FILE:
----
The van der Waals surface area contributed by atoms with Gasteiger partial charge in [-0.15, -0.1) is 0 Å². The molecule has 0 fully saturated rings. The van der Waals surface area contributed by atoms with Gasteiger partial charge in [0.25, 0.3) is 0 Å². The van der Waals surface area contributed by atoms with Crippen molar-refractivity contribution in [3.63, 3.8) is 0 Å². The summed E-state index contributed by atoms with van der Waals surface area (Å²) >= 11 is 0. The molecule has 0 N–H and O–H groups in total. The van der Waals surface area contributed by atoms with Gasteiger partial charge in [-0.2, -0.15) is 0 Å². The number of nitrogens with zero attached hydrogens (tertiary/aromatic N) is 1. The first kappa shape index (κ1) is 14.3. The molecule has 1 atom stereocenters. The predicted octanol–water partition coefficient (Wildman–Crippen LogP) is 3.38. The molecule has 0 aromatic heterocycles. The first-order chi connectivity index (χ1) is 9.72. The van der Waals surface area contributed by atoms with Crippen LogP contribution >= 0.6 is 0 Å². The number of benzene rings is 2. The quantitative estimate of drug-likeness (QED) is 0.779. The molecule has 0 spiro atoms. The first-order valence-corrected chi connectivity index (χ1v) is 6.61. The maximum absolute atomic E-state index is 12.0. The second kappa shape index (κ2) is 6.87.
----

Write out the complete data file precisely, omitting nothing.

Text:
The van der Waals surface area contributed by atoms with Gasteiger partial charge in [-0.15, -0.1) is 0 Å². The molecule has 0 fully saturated rings. The van der Waals surface area contributed by atoms with Gasteiger partial charge in [0.25, 0.3) is 0 Å². The van der Waals surface area contributed by atoms with Crippen molar-refractivity contribution in [3.63, 3.8) is 0 Å². The summed E-state index contributed by atoms with van der Waals surface area (Å²) >= 11 is 0. The molecule has 0 N–H and O–H groups in total. The van der Waals surface area contributed by atoms with Gasteiger partial charge in [-0.2, -0.15) is 0 Å². The number of nitrogens with zero attached hydrogens (tertiary/aromatic N) is 1. The first kappa shape index (κ1) is 14.3. The molecule has 1 atom stereocenters. The predicted octanol–water partition coefficient (Wildman–Crippen LogP) is 3.38. The molecule has 0 aromatic heterocycles. The first-order chi connectivity index (χ1) is 9.72. The van der Waals surface area contributed by atoms with Crippen LogP contribution >= 0.6 is 0 Å². The number of benzene rings is 2. The quantitative estimate of drug-likeness (QED) is 0.779. The molecule has 0 spiro atoms. The first-order valence-corrected chi connectivity index (χ1v) is 6.61. The maximum absolute atomic E-state index is 12.0. The second kappa shape index (κ2) is 6.87.